Noting that state-backed insurance might be made available post 21 Jun, he added: "We expect swift intervention at that point with an insurance scheme that protects festivals that may need to cancel after 21 Jun, should the trajectory of the pandemic dictate new lockdown, enforced reduced capacity or social distancing measures. As it will take some time for such a scheme to become operational, it is imperative that it is retroactive so that all festivals scheduled to take place after 21 Jun are protected".

Meanwhile, Greg Parmley from live industry trade group LIVE said: "The select committee is right when it says that the government is letting UK festivals down by refusing to deal with the absence of commercial insurance. After months of fruitless discussions with the Department For Digital, Culture, Media & Sport and the Treasury, the sector is exasperated at the government's unwillingness to step in to help prevent the collapse of the festival sector for a further twelve months".

"Without some form of insurance the risk of going ahead will simply be too great for many festivals this year", he added, "and, whatever happens with the reopening timetable, the vast majority of events could pull the plug in the coming weeks".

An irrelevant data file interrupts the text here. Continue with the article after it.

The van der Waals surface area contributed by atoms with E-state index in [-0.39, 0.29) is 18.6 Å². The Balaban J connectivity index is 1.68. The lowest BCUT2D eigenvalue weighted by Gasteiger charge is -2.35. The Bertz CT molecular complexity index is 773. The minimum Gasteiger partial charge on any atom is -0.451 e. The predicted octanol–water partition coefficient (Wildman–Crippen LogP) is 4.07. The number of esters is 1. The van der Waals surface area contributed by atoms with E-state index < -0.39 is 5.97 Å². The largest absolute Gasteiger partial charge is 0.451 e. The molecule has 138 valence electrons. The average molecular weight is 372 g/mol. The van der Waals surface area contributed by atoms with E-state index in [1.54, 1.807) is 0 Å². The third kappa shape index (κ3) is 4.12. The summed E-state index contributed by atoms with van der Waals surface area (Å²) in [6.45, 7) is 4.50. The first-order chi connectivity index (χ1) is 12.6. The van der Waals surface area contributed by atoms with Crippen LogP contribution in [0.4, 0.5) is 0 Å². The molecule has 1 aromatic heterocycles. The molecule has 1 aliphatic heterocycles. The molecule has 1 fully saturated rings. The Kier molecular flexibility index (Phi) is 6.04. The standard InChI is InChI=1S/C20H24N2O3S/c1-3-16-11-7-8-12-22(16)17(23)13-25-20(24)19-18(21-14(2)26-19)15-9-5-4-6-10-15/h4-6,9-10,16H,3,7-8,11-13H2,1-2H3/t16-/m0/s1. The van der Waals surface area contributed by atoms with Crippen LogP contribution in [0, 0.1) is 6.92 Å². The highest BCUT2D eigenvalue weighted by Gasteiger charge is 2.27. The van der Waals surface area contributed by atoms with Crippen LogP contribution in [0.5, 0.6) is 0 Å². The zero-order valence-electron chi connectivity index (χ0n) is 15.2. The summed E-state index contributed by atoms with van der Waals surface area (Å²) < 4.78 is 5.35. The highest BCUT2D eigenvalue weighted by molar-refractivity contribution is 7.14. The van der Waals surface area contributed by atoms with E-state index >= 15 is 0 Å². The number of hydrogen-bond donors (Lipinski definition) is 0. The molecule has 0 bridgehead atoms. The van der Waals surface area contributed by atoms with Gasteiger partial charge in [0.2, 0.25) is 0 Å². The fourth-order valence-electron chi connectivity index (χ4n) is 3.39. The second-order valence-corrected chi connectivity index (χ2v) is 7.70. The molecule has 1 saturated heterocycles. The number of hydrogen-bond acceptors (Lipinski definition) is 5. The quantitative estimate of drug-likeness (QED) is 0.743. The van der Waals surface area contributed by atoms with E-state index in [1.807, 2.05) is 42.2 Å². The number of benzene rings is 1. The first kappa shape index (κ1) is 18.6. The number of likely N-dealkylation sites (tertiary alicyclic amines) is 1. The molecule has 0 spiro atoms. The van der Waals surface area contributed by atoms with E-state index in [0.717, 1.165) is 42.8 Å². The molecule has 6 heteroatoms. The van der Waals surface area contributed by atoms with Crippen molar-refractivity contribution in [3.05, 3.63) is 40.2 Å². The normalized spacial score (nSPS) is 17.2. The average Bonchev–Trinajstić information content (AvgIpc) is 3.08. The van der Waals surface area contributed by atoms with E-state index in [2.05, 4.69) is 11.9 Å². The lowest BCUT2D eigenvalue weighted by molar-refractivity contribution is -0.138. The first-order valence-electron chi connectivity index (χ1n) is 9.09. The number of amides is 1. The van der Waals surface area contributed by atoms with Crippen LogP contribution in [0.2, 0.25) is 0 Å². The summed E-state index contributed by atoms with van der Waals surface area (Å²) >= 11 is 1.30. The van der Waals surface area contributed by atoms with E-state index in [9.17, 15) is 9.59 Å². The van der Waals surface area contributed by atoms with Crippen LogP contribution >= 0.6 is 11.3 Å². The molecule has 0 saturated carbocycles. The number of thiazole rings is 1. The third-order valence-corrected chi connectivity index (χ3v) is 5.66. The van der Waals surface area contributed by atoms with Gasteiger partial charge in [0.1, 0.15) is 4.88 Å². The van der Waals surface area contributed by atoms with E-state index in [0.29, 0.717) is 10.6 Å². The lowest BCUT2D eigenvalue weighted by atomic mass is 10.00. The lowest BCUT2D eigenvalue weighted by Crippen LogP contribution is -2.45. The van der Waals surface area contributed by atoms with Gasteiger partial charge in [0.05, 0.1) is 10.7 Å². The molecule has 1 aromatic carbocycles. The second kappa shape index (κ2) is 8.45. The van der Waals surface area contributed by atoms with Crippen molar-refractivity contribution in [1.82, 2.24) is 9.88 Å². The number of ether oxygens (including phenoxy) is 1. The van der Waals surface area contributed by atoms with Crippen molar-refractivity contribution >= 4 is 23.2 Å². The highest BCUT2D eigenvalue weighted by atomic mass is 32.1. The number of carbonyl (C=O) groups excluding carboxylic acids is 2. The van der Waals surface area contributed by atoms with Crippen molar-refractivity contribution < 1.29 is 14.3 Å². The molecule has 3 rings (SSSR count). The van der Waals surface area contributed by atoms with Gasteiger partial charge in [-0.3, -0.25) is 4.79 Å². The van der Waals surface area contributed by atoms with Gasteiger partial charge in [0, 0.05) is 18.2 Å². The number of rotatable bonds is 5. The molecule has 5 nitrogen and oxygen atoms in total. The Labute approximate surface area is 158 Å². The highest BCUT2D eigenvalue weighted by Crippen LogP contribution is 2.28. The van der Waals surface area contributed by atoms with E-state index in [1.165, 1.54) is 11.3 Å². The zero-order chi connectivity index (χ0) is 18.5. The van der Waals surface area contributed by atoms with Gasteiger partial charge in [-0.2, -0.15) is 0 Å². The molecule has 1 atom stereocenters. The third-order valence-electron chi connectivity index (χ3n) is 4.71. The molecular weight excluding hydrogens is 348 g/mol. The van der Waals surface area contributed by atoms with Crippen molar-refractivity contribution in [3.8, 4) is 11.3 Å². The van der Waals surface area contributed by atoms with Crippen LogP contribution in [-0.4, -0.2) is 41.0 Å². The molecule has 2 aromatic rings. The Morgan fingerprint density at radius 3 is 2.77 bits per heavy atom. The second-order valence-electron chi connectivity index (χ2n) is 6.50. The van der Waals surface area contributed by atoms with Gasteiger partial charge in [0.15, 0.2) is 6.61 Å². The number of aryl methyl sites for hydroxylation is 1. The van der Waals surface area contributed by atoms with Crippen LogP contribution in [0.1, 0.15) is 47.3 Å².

Marilyn Manson receives another sexual assault lawsuit
Another former girlfriend of Marilyn Manson has filed a lawsuit against the musician. The woman, listed on the legal filing as Jane Doe, accuses him of raping and threatening to kill her, as well as showing her a video which she alleges showed him attacking a young fan.

The lawsuit says that the woman and Manson began dating in 2011, initially enjoying a good relationship. The turning point, she says, came when he showed her a video which he called 'Groupie' and kept locked in a safe. She claims that it was filmed backstage at a show in 1996, and features a young female fan being tied to a chair, forced to drink urine and being threatened with a gun.

However, a source has told both Pitchfork and TMZ that the video was actually a "scripted short film" made with director Joseph Cultice for a project that was ultimately not released.